Better expectations: McMaster researcher uses AI to predict pregnancy complications

A portrait of Samantha Wilson

Samantha Wilson’s lab develops predictive outcomes to prevent the heartbreak and unfair stigma related to pregnancy loss.

As a child, Samantha Wilson questioned everything. She was inquisitive, wanted answers and was unhappy when she couldn’t get them.

Now, as an assistant professor in the Department of Obstetrics and Gynecology at McMaster University, Wilson’s career is dedicated to asking questions and using machine learning to find the answers. At the Wilson Pregnancy Lab, she and her team of researchers are working to identify which pregnancies will develop complications with the goal of prevention.

The journey to academia

Wilson’s path to academia and scholarship wasn’t linear. “I had no plans to get here. I wasn’t like, ‘I’m going to be a professor one day,’” she says. “I always tell my students – I didn’t have straight A grades.”

In high school, Wilson became interested in genetics and appreciated the applicability of it – that she could learn a concept and then apply it to other things. After completing an undergraduate degree and travelling, Wilson began a master’s program and was convinced that would be the end of her academic pursuits. That changed when she dug into the research.

“I realized how much I enjoyed it,” she says. Wilson transferred into a PhD in Medical Genetics.

“It just kind of happened where I fell in love with the research and there were questions that I wanted to answer,” she says. “I really like developmental biology and placental biology, not only because I find the topic fascinating, but the entire community surrounding it is just really smart and are nice people to work with who are super helpful and inclusive.”

Cracking the code 

Wilson’s mentors encouraged her to consider a postdoctoral fellowship, focusing on developing machine learning techniques to better understand biology. As a self-taught coder, she remembers worrying she wasn’t qualified, but her mentors and supervisors were confident in her abilities.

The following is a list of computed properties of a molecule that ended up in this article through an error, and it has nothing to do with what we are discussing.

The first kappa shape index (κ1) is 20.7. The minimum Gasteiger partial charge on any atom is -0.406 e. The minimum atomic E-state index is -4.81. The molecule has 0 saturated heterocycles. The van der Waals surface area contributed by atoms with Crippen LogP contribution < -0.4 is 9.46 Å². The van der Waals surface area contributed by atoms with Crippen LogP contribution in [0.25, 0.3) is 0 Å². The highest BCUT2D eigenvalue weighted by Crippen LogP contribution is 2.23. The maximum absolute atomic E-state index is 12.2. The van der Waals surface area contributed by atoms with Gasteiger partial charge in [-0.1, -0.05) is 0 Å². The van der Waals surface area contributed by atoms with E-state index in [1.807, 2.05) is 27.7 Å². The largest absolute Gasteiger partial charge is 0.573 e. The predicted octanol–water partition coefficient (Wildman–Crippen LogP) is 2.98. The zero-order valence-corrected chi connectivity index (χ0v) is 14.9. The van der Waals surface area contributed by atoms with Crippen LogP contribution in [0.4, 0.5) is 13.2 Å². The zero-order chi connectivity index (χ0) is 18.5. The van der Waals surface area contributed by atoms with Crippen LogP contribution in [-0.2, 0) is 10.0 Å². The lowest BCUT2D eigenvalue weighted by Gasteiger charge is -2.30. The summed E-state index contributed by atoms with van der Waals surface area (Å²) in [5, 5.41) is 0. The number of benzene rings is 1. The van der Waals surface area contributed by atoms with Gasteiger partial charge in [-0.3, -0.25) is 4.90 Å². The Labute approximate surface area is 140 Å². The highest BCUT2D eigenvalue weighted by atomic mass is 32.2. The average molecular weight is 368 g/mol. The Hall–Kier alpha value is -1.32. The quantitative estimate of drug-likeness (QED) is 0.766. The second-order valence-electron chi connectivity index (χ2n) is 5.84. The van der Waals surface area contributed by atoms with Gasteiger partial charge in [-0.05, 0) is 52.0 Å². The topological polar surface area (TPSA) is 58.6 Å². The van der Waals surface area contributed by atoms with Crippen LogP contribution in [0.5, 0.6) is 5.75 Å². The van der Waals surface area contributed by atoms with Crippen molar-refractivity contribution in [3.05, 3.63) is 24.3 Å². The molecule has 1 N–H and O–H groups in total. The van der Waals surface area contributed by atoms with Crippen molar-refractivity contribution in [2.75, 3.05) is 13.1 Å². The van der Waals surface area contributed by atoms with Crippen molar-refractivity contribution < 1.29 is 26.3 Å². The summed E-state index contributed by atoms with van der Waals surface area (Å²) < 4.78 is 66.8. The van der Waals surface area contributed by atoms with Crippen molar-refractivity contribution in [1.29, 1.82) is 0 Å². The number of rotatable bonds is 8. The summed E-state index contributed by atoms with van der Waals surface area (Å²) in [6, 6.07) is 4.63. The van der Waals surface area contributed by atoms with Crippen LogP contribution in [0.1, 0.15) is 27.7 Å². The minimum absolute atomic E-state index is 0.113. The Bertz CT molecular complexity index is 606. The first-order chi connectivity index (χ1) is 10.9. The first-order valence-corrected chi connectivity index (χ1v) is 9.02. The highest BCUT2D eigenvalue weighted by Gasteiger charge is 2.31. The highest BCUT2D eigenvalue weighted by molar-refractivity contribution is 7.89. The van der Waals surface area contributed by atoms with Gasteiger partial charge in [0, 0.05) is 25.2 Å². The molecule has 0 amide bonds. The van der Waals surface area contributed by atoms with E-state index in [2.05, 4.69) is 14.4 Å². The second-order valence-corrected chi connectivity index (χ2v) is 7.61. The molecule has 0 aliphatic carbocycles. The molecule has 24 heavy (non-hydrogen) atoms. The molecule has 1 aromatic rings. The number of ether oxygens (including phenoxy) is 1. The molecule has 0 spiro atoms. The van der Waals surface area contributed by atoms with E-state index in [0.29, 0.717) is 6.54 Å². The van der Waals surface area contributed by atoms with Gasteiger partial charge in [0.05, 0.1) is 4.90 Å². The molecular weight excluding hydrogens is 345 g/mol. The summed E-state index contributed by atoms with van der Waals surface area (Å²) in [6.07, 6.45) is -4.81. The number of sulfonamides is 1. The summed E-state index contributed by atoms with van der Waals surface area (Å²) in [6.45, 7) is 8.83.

“I had never taken a computer science course in my life. I still haven’t!”

Five years later, Wilson leads a lab that primarily focuses on bioinformatics.

“It’s all coding,” she says. The lab uses large, high-dimensional data sets to understand how the placenta develops and functions, and then uses those same data sets and patterns to develop predictive models on pregnancy outcomes.

Predicting complications before they happen

Currently, no test can predict a pregnancy complication before it happens, and Wilson acknowledges the heartbreak and devastation such a test could prevent. Fifteen to 25 per cent of pregnancies end in miscarriage, and yet stigma and shame around pregnancy loss persists.

“The thing I often see in terms of infant and fetal loss is that there’s a tendency for the blame to be placed on the pregnant individual, and so the one thing I would really like to drive home is there is nothing that they did wrong,” she says. “There is nothing that they could have done to prevent it and we’re trying to tackle the underlying molecular structures to understand why this happened, but it’s not their fault.”

Literature shows that changes at a molecular level occur in the placenta when there’s a complication, however studying the placenta early in gestation can be invasive, potentially unnecessary, and risky for the baby. So instead, Wilson and her team study blood and use artificial intelligence (AI) to find abnormalities and patterns that are associated with pregnancy complications.

“Our vision is: at the time where they’re already taking blood in the second trimester for a Maternal Serum Screen, can we just take an extra tube of blood and test it for the risk of preeclampsia, or fetal growth restriction? And the idea is if we have that information, even if there’s no cure for those right now, at least you can increase the monitoring.”

Preventing complications will help optimize maternal and fetal health outcomes, which is important for the individual and their loved ones. But Wilson also points out the economic benefit of this prevention.

“The cost of medical treatment for these pregnancy complications and long-term stays in the neonatal intensive care unit are quite large, and so if we’re able to prevent that from happening, that there’s also an economic benefit to Canada,” she says.

The unpredictable nature of the work is motivating, says Wilson, as is the potential to uncover the mysteries of pregnancy complications and placental dysfunction.

“But the reality is that if I find the answer to that question, I’ll just have a hundred more questions.”

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